In particular, teachers, state officials and engineering workers took part in strike action. In Rome alone, 700,000 took to the streets. In the autumn and winter of last year tens of thousands of young people and students took part in protests against the appalling conditions prevailing in Italian schools and universities.
Italy has the highest level of debt in Europe. Official state debt is 106 percent of the country’s annual GDP. In the wake of the latest financial crisis Italy is now confronted with the threat of state bankruptcy.
At the same time, poverty levels are increasing rapidly. According to the Italian National Institute of Statistics, the number of families whose earned income is insufficient to cover monthly costs has risen from 14.6 to 15.4 percent. In particular, large families, pensioners and single-parent families are vulnerable to poverty. The situation is especially bad in southern Italy. In Sicily nearly 30 percent of all families live in poverty.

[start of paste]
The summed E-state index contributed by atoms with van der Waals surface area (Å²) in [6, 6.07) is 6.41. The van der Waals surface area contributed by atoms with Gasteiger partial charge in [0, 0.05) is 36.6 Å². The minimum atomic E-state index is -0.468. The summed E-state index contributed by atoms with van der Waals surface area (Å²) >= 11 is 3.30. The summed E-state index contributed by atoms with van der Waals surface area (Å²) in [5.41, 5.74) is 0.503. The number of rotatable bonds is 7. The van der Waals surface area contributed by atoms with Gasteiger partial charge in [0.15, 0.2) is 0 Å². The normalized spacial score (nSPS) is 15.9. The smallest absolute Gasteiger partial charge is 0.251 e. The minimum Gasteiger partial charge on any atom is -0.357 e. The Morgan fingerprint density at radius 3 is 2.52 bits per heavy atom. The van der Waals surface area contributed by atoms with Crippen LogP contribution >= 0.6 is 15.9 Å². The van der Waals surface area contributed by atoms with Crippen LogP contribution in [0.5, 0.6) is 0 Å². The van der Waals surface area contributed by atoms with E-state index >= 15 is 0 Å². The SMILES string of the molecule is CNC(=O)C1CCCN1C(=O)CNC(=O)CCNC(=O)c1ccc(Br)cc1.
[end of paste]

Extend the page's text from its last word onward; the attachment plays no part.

Public resentment and anger has no outlet under conditions where the political opposition in Italy has collapsed. Support for the Communist Refoundation party (Partito della Rifondazione Comunista, PRC) evaporated in the last federal election, leaving the newly founded Democratic Party (Partito Democratico, PD) as the only parliamentary opposition. Now, however, the PD is experiencing its worst crisis since its foundation just one-and-a-half years ago.
Following a bitter election defeat for the party in Sardinia, the head of the PD, Walter Veltroni, former member of Communist Refoundation and mayor of Rome, resigned from all his party posts. His place has been taken by the nondescript Dario Franceschini, a former Christian Democratic member of the Daisy party grouping.
In the federal election a year ago, Veltroni refrained from conducting any sort of effective campaign against Berlusconi. Following Berlusconi’s re-election, Veltroni made only the mildest of criticisms of the government. When Berlusconi passed legislation allowing the army to patrol Italian cities Veltroni’s only response was to criticise the government for a measure that “wastes resources while lacking effectiveness”. Veltroni rejected the government’s latest proposals for vigilante squads and argued instead for more resources to be made available to the regular police—a measure the Berlusconi government has agreed to and intends to put into effect.